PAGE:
More than 100 people packed Council chambers at Decorah City Hall Tuesday night to hear the results of a feasibility study of creating a municipal electric utility for the city. (Photo by Sarah Strandberg)
More than 100 people packed Council chambers at Decorah City Hall Tuesday night to hear the results of a feasibility study of creating a municipal electric utility for the city. (Photo by Sarah Strandberg)
A municipal electric utility could provide electricity to the city of Decorah for about $5 million less a year than current provider Alliant Energy, according to a recently completed feasibility study requested by the citizens’ group Decorah Power.
The results of the study, compiled by NewGen Strategies and Solutions of Denver, Colo., Dave Berg Consulting of Rosemount, Minn. and Exponential Engineering of Fort Collins, Colo., were reported during Tuesday night’s Decorah City Council meeting.
“Alliant has the highest rates in the state,” Berg told the Council.
Even if the feasibility study’s rate analysis “was way too optimistic,” overstating Alliant’s future rates while underestimating the rates a MEU would charge, there would still be a significant difference between the rates the two entities would charge, he said.
The Decorah City Council has taken steps that have allowed Decorah Power to explore a municipal electric utility (MEU) for the city. Last March, the Council approved a moratorium on renegotiating a franchise agreement renewal with Alliant Energy. The current agreement with Alliant expires in May.
The Council also approved having Decorah Power pursue a feasibility study of establishing a MEU; no city funds have been used toward the study.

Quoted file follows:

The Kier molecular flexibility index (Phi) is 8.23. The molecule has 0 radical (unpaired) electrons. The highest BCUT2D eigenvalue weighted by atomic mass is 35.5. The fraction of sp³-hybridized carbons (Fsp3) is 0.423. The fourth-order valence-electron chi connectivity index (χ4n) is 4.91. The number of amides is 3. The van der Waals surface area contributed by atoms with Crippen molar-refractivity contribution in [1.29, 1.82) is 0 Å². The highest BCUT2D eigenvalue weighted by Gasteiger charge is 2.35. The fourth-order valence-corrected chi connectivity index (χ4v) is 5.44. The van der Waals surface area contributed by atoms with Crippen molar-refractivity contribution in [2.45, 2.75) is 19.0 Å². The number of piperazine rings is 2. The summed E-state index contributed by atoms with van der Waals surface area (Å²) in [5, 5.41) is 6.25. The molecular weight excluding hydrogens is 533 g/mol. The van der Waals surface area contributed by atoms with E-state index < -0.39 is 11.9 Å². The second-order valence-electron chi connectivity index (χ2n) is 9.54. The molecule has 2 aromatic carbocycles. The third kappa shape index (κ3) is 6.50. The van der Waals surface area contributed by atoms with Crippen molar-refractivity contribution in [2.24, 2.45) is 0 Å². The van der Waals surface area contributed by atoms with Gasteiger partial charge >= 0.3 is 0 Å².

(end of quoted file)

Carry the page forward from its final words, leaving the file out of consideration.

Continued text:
“The rate differential is robust and rates would be stable for quite some time,” Andy Johnson of Decorah, treasurer of Decorah Power, said.
Having a local utility would have a “tremendous impact” on the local economy, he added.
The purpose of the study was to answer the question of whether a MEU could operate at a lower overall rate as compared to Alliant.
“The answer is a resounding yes,” Johnson said.
The NewGen report projected a MEU would charge an average community wide rate of about 9 cents per kilowatt hour, compared to the 13 cents per hour charged by Alliant. Over a 10-year period, annual savings would range from $5.3 million in the first year to $5.9 million in the tenth year.

Code allows
Iowa Code gives municipalities the right to apply to the Iowa Utilities Board (IUB) for the creation of a MEU. The IUB must grant the request if it deems the proposal to be in the public interest.
The first step toward exploring a MEU was completion of a feasibility study. Decorah Power and/or the Council will now decide whether or not to bring the idea of forming a MEU to a citywide vote. The Council could call for a vote, or citizens could petition to have the issue placed on a ballot.